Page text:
MANILA The Philippine government, through the Department of Foreign Affairs (DFA), renewed its commitment to the United Nations Charter, saying its active participation in the organization remains an "indispensable part" of its foreign policy.
"We the Philippines reaffirm our commitment to the United Nations' founding principles and of course its continuing and growing relevance and importance in a world that is marked by rapid shifts, changes, and increasingly complex challenges," DFA Undersecretary Enrique Manalo said in a speech during the 74th UN Day celebration in Taguig City Thursday night.
"Our active participation in the United Nations has always been and shall always be an indispensable part of Philippine foreign policy," he added.
Manalo said Manila is committed to promoting inclusive education, maintaining world peace as well as protecting human rights even as the United Nations Human Rights Council (UNHRC) seeks to review the country's human rights situation over its anti-illegal drugs campaign.
"Recognizing that the menace of illegal drugs is a social illness that breeds corruption and tears apart the fabric of the society as well as debasing human dignity, the Philippines is adopting a holistic and comprehensive approach in its anti-illegal drugs campaign," Manalo said.
Speaking before representatives of the Philippine government and members of the diplomatic corps, he said Manila taps a wide-ranging method in addressing the drug problem through supply reduction, law enforcement, prosecution, and rehabilitation.
"The Philippines has domestic mechanisms in place to safeguard and ensure accountability especially in the anti-illegal drugs campaign," he added.
Although Manalo did not expound on the UNHRC resolution, he said does not view the adoption as helpful.
All I want to say is that the Philippines is very much an active participant of the UNHRC, we have contributed very much to human rights, we are a signatory to numerous UN human rights declarations and treaties," he said.
Manalo said the Philippines remains one of the few countries in the world with a Magna Carta for Women, a comprehensive human rights law that seeks to eliminate discrimination against women, adding Manila's commitment to ensuring gender equality also extends to UN peacekeeping.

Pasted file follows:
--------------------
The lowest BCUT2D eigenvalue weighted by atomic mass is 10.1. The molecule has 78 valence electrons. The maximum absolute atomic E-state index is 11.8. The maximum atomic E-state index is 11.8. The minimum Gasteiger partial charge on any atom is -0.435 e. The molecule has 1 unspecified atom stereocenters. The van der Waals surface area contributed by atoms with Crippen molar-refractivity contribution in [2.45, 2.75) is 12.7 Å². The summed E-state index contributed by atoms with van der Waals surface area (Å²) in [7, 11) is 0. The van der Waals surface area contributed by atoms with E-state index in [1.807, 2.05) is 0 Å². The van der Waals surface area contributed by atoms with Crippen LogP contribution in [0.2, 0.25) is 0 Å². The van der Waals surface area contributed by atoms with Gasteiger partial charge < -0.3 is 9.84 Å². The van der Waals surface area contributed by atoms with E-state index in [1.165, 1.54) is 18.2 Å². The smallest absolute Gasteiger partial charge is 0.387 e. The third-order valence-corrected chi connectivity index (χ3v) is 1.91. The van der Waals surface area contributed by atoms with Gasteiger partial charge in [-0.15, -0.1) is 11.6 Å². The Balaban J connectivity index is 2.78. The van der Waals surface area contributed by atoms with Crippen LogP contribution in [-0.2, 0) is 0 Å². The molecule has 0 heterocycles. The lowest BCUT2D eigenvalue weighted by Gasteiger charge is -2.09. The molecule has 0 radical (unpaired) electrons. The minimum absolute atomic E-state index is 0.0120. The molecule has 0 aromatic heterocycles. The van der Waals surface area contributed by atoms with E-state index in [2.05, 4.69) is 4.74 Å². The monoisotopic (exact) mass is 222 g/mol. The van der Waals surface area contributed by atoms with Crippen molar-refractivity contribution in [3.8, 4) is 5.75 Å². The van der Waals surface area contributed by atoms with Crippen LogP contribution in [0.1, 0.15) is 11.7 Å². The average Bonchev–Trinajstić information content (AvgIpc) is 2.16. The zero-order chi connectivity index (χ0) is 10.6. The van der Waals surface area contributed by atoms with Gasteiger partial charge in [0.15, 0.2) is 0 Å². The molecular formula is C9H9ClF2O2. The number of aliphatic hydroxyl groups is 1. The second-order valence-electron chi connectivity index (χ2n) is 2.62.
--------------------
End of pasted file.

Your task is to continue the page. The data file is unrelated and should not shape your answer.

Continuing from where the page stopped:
"As of October this year, 10 of the 19 Philippine peacekeepers in six UN peacekeeping operations are women. The 10 deployed female peacekeepers translate to about 53 percent of our total Philippine troops deployed, which is higher than the UN's 16 percent target deployment for women peacekeepers," he said.
On the goal of attaining inclusive education, he said the Philippines also achieved a "near-universal primary enrollment rate" or 90 percent in 2017.
"This year, even more Filipinos received basic education with over 27 million enrolled. Over 600,000 out-of-school youth and adult learners benefitted from the alternative learning system and tuition is free in state-run colleges, universities as well as technical-vocational institutions," he said.
Attaining the SDGs
Meanwhile, the Philippines is working to achieving the UN sustainable development goals (SDGs) or the 17 global goals set by the international organization for the year 2030 through its Philippine Development Plan 2017-2022.
"The plan serves as the main mechanism of SDG implementation in the Philippines," Manalo said.
The PDP 2017-2022 is geared toward implementing the Ambisyon 2040, the country's collective long-term vision of a strongly-rooted comfortable and secure life for Filipinos.
According to a joint press statement by the DFA and the UN, the Philippines has shown progress in achieving the global goals based on the report of the National Economic and Development Authority (NEDA).
On decent work and economic growth or SDG 8, it recorded a Gross Domestic Product (GDP) growth rate of over 6 percent as well as the lowest national unemployment rate in almost 15 years.
The Green Jobs Act further promoted decent jobs that are environment-friendly, protect the ecosystem and biodiversity, and reduce waste generation and pollution, it said.
The DFA also cited a "significant growth rate" in the household income per capita of the bottom 40 percent of the population as well as the initiatives that resulted to the Bangsamoro Organic Law, supporting SDGs 10 (reducing inequalities) and 16 (peace, justice, and strong institutions), respectively. (PNA)
Source: Philippines News Agency